With respect to the Union’s argument that the Modifications violated sections 10, 16 and 19 of the Charter, the Court of Appeal also held that the arbitrator’s decision to dismiss that argument was reasonable both in fact and in law. In particular, the Court held as follows:
 In the present case, the Union alleges that there is disparity of treatment based on age. In support of this argument, it refers to the report prepared by the Employer’s expert, in which we find the following passage:
096. Finally, with r espect to the evolution of the employer’s contributions, by introducing the plan only in respect of the new employees who are generally younger, the Corporation does create no harm to current employees who are older. Moreover, as mentioned by the Union, the employees who leave the Corporation prior to retirement will generally benefit from the DC plan. A significant advantage when one considers the fact that a very small percentage of current employees will spend their entire career with the same employer. […]
 The Union’s evidence regarding the existence of discrimination ends there. In my opinion, such evidence is insufficient. The Employer’s report, prepared in March 2006, does not contain any data regarding the age of the employees, whether they were hired prior to or after either July 1, 2005 or even January 1, 2006. The expert expresses himself in general terms, without it being possible to identify the basis of his remarks. The file on appeal does not contain the transcript of the testimonies given before the arbitrator; as a result, I do not know whether he elaborated further on this subject. The fact that new employees may be younger does not conclusively establish the existence of discrimination based on age.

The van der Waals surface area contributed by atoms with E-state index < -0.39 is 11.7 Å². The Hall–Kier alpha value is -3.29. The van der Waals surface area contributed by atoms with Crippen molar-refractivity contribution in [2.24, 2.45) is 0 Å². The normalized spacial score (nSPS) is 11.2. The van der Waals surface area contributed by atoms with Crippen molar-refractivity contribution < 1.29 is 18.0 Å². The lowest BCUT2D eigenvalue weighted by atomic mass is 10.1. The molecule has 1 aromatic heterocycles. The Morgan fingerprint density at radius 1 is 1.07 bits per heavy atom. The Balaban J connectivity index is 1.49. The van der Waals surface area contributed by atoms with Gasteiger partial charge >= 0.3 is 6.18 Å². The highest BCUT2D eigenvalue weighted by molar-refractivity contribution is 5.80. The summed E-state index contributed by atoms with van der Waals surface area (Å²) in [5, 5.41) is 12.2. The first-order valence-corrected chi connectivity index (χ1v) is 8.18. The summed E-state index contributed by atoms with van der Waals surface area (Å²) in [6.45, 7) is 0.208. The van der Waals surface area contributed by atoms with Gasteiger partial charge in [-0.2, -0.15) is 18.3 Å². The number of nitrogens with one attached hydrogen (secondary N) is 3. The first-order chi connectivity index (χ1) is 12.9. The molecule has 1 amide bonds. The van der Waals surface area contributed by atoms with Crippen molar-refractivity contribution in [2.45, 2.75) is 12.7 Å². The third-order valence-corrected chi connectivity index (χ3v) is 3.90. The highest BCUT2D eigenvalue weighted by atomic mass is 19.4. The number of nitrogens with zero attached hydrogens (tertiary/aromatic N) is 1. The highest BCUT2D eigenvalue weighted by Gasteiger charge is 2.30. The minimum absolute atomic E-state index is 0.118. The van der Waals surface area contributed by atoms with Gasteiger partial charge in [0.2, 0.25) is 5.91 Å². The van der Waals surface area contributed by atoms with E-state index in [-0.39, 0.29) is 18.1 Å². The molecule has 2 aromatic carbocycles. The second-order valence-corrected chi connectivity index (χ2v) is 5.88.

Therefore, since the evidence does not allow us to conclude that the differential treatment is the result of a form of discrimination set out in section 10, the arbitrator could reasonably conclude that there was no violation of the Charter.
In light of these decisions, it would appear that pension plans and other benefits do not constitute “wages” for the purposes of section 87.1 ARLS and that an employer may therefore offer different programs/plans (including a defined contribution plan) to its new employees hired after a given date.
With respect to the Union’s Charter argument, the arbitrator indicated that he was of the view that the distinction made between current and new employees was based on years of service and not on age and that there was no illegal discrimination. For its part, the Court of Appeal’s decision was largely based on the fact that the Union failed to prove the alleged discrimination. It remains to be seen whether, in the future, such evidence could be provided.